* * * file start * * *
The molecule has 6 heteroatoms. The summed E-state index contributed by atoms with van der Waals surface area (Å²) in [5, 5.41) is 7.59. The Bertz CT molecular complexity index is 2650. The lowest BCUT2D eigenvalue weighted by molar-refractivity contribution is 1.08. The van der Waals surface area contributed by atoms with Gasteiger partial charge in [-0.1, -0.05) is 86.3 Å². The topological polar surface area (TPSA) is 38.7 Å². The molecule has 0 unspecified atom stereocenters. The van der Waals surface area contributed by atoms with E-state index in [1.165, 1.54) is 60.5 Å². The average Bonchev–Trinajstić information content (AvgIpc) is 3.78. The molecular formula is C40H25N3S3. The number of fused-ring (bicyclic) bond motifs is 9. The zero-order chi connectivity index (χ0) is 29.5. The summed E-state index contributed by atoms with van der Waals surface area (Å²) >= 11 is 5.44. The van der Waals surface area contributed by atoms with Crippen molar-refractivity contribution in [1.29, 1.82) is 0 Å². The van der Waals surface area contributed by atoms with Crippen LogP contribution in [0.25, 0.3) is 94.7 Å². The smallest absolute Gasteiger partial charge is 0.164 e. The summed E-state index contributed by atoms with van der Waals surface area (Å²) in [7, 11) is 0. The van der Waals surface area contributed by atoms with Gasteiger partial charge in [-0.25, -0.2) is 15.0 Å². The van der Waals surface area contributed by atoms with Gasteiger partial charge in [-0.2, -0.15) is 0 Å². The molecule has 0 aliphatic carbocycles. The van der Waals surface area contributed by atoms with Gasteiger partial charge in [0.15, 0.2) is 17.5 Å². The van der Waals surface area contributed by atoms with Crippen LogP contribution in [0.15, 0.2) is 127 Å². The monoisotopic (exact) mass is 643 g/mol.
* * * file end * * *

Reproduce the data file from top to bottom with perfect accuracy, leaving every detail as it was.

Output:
The molecule has 6 heteroatoms. The summed E-state index contributed by atoms with van der Waals surface area (Å²) in [5, 5.41) is 7.59. The Bertz CT molecular complexity index is 2650. The lowest BCUT2D eigenvalue weighted by molar-refractivity contribution is 1.08. The van der Waals surface area contributed by atoms with Gasteiger partial charge in [-0.1, -0.05) is 86.3 Å². The topological polar surface area (TPSA) is 38.7 Å². The molecule has 0 unspecified atom stereocenters. The van der Waals surface area contributed by atoms with E-state index in [1.165, 1.54) is 60.5 Å². The average Bonchev–Trinajstić information content (AvgIpc) is 3.78. The molecular formula is C40H25N3S3. The number of fused-ring (bicyclic) bond motifs is 9. The zero-order chi connectivity index (χ0) is 29.5. The summed E-state index contributed by atoms with van der Waals surface area (Å²) >= 11 is 5.44. The van der Waals surface area contributed by atoms with Crippen molar-refractivity contribution in [1.29, 1.82) is 0 Å². The van der Waals surface area contributed by atoms with Crippen LogP contribution in [0.25, 0.3) is 94.7 Å². The smallest absolute Gasteiger partial charge is 0.164 e. The summed E-state index contributed by atoms with van der Waals surface area (Å²) in [7, 11) is 0. The van der Waals surface area contributed by atoms with Gasteiger partial charge in [-0.25, -0.2) is 15.0 Å². The van der Waals surface area contributed by atoms with Gasteiger partial charge in [-0.2, -0.15) is 0 Å². The molecule has 0 aliphatic carbocycles. The van der Waals surface area contributed by atoms with Gasteiger partial charge in [0.15, 0.2) is 17.5 Å². The van der Waals surface area contributed by atoms with Crippen LogP contribution in [0.15, 0.2) is 127 Å². The monoisotopic (exact) mass is 643 g/mol.